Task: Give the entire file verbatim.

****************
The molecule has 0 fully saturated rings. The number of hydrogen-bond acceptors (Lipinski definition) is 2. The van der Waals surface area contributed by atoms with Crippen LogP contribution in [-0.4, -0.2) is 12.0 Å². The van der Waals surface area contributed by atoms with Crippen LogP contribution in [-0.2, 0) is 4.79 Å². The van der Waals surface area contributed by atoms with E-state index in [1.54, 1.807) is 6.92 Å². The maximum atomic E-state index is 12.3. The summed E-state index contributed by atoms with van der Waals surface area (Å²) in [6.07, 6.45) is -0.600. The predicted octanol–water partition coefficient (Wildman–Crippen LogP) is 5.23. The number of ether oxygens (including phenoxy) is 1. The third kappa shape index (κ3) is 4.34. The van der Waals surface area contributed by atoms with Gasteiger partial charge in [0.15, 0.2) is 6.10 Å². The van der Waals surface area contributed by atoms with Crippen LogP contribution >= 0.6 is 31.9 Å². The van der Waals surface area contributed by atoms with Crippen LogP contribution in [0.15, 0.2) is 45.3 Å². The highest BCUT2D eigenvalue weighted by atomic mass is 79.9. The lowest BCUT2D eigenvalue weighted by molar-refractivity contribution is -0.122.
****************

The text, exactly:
The molecule has 0 fully saturated rings. The number of hydrogen-bond acceptors (Lipinski definition) is 2. The van der Waals surface area contributed by atoms with Crippen LogP contribution in [-0.4, -0.2) is 12.0 Å². The van der Waals surface area contributed by atoms with Crippen LogP contribution in [-0.2, 0) is 4.79 Å². The van der Waals surface area contributed by atoms with E-state index in [1.54, 1.807) is 6.92 Å². The maximum atomic E-state index is 12.3. The summed E-state index contributed by atoms with van der Waals surface area (Å²) in [6.07, 6.45) is -0.600. The predicted octanol–water partition coefficient (Wildman–Crippen LogP) is 5.23. The number of ether oxygens (including phenoxy) is 1. The third kappa shape index (κ3) is 4.34. The van der Waals surface area contributed by atoms with Gasteiger partial charge in [0.15, 0.2) is 6.10 Å². The van der Waals surface area contributed by atoms with Crippen LogP contribution >= 0.6 is 31.9 Å². The van der Waals surface area contributed by atoms with Crippen LogP contribution in [0.15, 0.2) is 45.3 Å². The highest BCUT2D eigenvalue weighted by atomic mass is 79.9. The lowest BCUT2D eigenvalue weighted by molar-refractivity contribution is -0.122.